When a TV show's source material is a Venezuelan telanovela, that clearly means it's not exactly a docu-series. The CW adapted a telenovela this season with Jane the Virgin and its basic premise can be difficult to wrap your head around. In case the title didn't tip you off, on the show, Jane is a virgin. She also happens to find out she's pregnant in the pilot. But her conception is less immaculate and more artificial, as it turns out her doctor mistook her for another patient and artificially inseminated her during a routine visit. Even though the show only claims to be based on that aforementioned telenovela, sometimes you can't help but wonder if Jane the Virgin is based on a true story at all, or if anything similar has ever happened.
Somehow, what's most unbelievable about Jane the Virgin is how good it is. Until critics first saw the pilot, I bet many people were expecting a line of bad Virgin Mary jokes. Instead, the pretty wild concept subtly underscores one of the most engaging and emotionally resonant new comedic series of the fall season. So with all of its unexpected resonance, just how realistic is Jane the Virgin's accidental insemination concept in the real world?
Probably the closest the medical community has come to accidentally impregnating a woman is accidentally impregnating a woman with the wrong sperm. In October of this year, a lesbian couple came forward to say that they were suing the sperm bank that provided the sperm for their artificial insemination, because while they had chosen the sperm of a white donor with blonde hair and blue eyes, Jennifer Cramblett was instead accidentally inseminated with the sperm of a black donor. The couple is suing based on the fact that they paid for the sperm of one man, and received the sperm of another. It's yet to be seen if they'll win in court, but it's definitely not a story anything like Jane's.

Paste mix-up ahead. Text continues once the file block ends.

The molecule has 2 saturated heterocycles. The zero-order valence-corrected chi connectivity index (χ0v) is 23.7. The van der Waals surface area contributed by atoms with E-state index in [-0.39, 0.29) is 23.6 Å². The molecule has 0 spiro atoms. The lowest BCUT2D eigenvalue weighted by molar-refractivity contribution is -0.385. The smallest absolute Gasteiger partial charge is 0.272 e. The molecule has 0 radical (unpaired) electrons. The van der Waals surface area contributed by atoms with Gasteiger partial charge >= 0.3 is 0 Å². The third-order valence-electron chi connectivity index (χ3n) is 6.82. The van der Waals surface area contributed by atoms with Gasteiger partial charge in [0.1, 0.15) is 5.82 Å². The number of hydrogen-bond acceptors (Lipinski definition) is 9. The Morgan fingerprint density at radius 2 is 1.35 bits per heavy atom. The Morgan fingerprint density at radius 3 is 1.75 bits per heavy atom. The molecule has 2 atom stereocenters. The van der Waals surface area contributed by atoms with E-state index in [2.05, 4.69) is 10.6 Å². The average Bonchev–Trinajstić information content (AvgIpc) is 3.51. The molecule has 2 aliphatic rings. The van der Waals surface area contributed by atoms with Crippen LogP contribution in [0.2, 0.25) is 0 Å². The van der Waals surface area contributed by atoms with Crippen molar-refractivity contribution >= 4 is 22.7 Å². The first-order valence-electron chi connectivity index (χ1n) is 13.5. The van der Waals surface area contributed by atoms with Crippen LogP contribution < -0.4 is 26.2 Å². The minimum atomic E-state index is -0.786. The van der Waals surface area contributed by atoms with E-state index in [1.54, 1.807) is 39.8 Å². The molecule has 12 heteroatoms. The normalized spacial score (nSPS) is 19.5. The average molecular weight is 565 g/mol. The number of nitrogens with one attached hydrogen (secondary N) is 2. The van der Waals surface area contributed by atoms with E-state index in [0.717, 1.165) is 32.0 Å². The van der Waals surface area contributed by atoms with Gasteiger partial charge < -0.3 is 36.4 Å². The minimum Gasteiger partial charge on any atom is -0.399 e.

While artificial insemination is a new enough practice to not have too many documented mix-ups yet, virginal birth has been discussed for centuries. Last year, a study came out that said one in every 200 women (45 of the 7,870 involved in the study) said they had conceived without having vaginal intercourse. There's a long history of claiming immaculate conception once stomach pains prove to be morning sickness, mostly from nuns and teenagers, but notable virgin births (other than the virgin birth, see below) date back as far 1637, when French aristocrat Madeleine d’Auvermont claimed to have given birth after having particularly intimate thoughts about her husband, who she had been away from for four years.
Of course, there's not medical proof of any real immaculate conceptions, but with the steady stream of claims, hey, maybe Jane isn't the only pregnant virgin out there.
The Most Famous Virgin
When I first heard about the Jane the Virgin pilot, I thought, "Oh no... The CW is about to make a show about the birth of a Christ-like figure." Alas, they've chosen to dip into the pools of medical malpractice instead, but the inspiration for devoutly Catholic Jane finding herself adapting to the idea of being pregnant without ever having had sex is clear. Thirty-two percent of the world's population identifies as Christian, which preaches the immaculate conception and birth of Jesus Christ by the Virgin Mary. And while Jane knows exactly how she conceived a baby, her own spiritual grounding is part of what makes the show so unique.
Images: Danny Feld, Greg Gayne (2), The CW